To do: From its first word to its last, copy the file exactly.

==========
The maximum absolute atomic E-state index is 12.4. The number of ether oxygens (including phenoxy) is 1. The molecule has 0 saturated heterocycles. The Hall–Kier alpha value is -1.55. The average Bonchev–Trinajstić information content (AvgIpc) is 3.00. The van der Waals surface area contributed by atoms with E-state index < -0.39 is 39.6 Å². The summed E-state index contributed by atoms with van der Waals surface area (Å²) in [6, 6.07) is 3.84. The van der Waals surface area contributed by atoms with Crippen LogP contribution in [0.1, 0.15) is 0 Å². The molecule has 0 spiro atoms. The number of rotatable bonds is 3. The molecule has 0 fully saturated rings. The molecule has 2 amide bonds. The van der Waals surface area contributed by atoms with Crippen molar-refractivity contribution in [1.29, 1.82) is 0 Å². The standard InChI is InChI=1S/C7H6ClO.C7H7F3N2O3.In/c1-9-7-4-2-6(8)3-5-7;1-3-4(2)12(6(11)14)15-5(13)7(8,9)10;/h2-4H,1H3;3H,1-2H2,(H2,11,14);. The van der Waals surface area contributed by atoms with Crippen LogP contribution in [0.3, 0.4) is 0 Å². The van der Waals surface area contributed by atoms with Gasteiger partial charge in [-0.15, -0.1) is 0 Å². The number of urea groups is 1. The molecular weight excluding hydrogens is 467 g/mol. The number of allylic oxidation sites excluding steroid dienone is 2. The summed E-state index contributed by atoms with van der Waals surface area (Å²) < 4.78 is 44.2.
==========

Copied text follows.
The maximum absolute atomic E-state index is 12.4. The number of ether oxygens (including phenoxy) is 1. The molecule has 0 saturated heterocycles. The Hall–Kier alpha value is -1.55. The average Bonchev–Trinajstić information content (AvgIpc) is 3.00. The van der Waals surface area contributed by atoms with E-state index < -0.39 is 39.6 Å². The summed E-state index contributed by atoms with van der Waals surface area (Å²) in [6, 6.07) is 3.84. The van der Waals surface area contributed by atoms with Crippen LogP contribution in [0.1, 0.15) is 0 Å². The molecule has 0 spiro atoms. The number of rotatable bonds is 3. The molecule has 0 fully saturated rings. The molecule has 2 amide bonds. The van der Waals surface area contributed by atoms with Crippen molar-refractivity contribution in [1.29, 1.82) is 0 Å². The standard InChI is InChI=1S/C7H6ClO.C7H7F3N2O3.In/c1-9-7-4-2-6(8)3-5-7;1-3-4(2)12(6(11)14)15-5(13)7(8,9)10;/h2-4H,1H3;3H,1-2H2,(H2,11,14);. The van der Waals surface area contributed by atoms with Crippen LogP contribution in [0.3, 0.4) is 0 Å². The van der Waals surface area contributed by atoms with Gasteiger partial charge in [-0.15, -0.1) is 0 Å². The number of urea groups is 1. The molecular weight excluding hydrogens is 467 g/mol. The number of allylic oxidation sites excluding steroid dienone is 2. The summed E-state index contributed by atoms with van der Waals surface area (Å²) < 4.78 is 44.2.